Manila Bay rehabilitation

Cimatu counters DOH: Dolomite in Manila Bay not harmful to health

Ralf Rivas
Cimatu counters DOH: Dolomite in Manila Bay not harmful to health
Environment Secretary Roy Cimatu also defends the agency's decision to create an artificial beach amid the pandemic

Environment Secretary Roy Cimatu refuted claims by experts that dolomite dumped in Manila Bay will cause respiratory illnesses. 

During the House deliberations of the Department of Environment and Natural Resources’ (DENR) budget on Tuesday, September 8, Cimatu said that the dolomite used is 3 times bigger than regular sand and won’t go up in the air. (READ: FAST FACTS: What is dolomite sand, and how will it affect Manila Bay?)

“There is indeed a harmful effect. If you crush dolomite in a mining area without protective wear for your nose, it will be harmful because of the small dust particles and silica, which is a component of dolomite. But this is not a concern here because the dolomite used is bigger and it is only during mining,” Cimatu said in a mix of English and Filipino.

The Department of Health said on Monday, September 7, that dolomite could pose health risks.

“Ang [The] dolomite is a form of a rock. Mayroon pong sinsasabi sa mga pag- aaral ay kapag na-inhale po ito ng mga tao ay may mga adverse reactions, respiratory mainly (There are studies that say this can have adverse reactions mainly on respiratory when inhaled),” Health Undersecretary Maria Rosario Vergeire said.

Aside from respiratory problems, Vergeire said that dolomite sand could cause eye irritation and discomfort in the gastrointestinal system.

Cimatu on Tuesday added that dolomite will clean Manila Bay’s waters.

“Dolomite will clean the water from acidic to alkaline,” Cimatu said. He also noted that dolomite is used in aquariums.

Moreover, Cimatu added that dolomite is already used in several resorts in Cebu.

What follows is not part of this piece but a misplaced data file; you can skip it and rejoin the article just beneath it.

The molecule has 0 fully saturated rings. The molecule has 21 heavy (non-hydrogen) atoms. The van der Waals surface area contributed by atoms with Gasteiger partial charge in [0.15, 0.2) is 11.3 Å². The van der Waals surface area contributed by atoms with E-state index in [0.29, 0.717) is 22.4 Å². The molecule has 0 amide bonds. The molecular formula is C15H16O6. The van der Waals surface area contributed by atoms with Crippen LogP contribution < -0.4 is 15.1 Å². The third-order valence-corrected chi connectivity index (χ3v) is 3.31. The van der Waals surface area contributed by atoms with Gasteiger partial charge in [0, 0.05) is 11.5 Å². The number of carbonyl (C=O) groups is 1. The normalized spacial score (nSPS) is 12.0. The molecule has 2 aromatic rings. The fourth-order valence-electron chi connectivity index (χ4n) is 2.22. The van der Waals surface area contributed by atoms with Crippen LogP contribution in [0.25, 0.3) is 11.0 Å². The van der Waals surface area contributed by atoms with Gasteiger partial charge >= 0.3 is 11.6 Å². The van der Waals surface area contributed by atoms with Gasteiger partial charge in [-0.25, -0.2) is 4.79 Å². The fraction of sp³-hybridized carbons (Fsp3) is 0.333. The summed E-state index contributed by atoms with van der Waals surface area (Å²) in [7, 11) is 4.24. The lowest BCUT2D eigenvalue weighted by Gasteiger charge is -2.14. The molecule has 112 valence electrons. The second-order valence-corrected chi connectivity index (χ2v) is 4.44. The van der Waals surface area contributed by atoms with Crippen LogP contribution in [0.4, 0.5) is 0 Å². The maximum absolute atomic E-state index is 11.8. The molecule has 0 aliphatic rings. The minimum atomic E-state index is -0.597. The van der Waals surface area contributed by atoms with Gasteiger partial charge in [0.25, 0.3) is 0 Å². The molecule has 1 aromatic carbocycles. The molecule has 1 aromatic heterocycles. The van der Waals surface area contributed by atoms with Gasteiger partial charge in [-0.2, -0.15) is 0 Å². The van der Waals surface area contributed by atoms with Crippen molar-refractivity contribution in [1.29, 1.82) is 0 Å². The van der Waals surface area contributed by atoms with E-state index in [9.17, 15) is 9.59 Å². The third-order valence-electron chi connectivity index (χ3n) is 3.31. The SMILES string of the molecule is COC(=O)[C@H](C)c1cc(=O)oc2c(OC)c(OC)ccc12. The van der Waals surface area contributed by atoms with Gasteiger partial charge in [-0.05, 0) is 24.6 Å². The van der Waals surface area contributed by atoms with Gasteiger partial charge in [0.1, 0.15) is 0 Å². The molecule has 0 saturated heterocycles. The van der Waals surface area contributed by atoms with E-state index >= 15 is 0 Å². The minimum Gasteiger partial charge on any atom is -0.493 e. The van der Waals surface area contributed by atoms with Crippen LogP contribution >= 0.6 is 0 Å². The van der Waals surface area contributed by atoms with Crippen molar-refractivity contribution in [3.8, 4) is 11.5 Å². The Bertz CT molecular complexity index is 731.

He also said that there will be pipes installed to prevent sand from being washed away from the artificial beach area.

Environment Undersecretary Jonas Leones backed up the project as well, emphasizing that the use of artificial sediment and “beach nourishment” have been done in other countries.

Murky plans

While the DENR has aired their side on why it opted to create an artificial beach in Manila Bay amid the coronavirus pandemic, it is important to note that they never provided its detailed plans to the public.

Media has repeatedly asked DENR for its plans since it launched the program in January 2019. 

Instead, the DENR gave only a short email, which stated that the efforts will be done in 3 phases. The email was only 2 pages long.

Rappler also reviewed media interviews by Cimatu. He never mentioned creating an artificial beach last year. (READ: Manila Bay cleanup: High hopes, murky plans)

Environmentalists, fisherfolk, and church groups pushed Tuesday, September 8, for a petition to stop the dumping of crushed dolomite along the Manila Baywalk. 

“It must be stopped as it has not undergone an environmental impact assessment nor a consultative and participatory process in both Manila Bay and Cebu,” the petition read. –

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Ralf Rivas

A sociologist by heart, a journalist by profession. Ralf is Rappler's business reporter, covering macroeconomy, government finance, companies, and agriculture.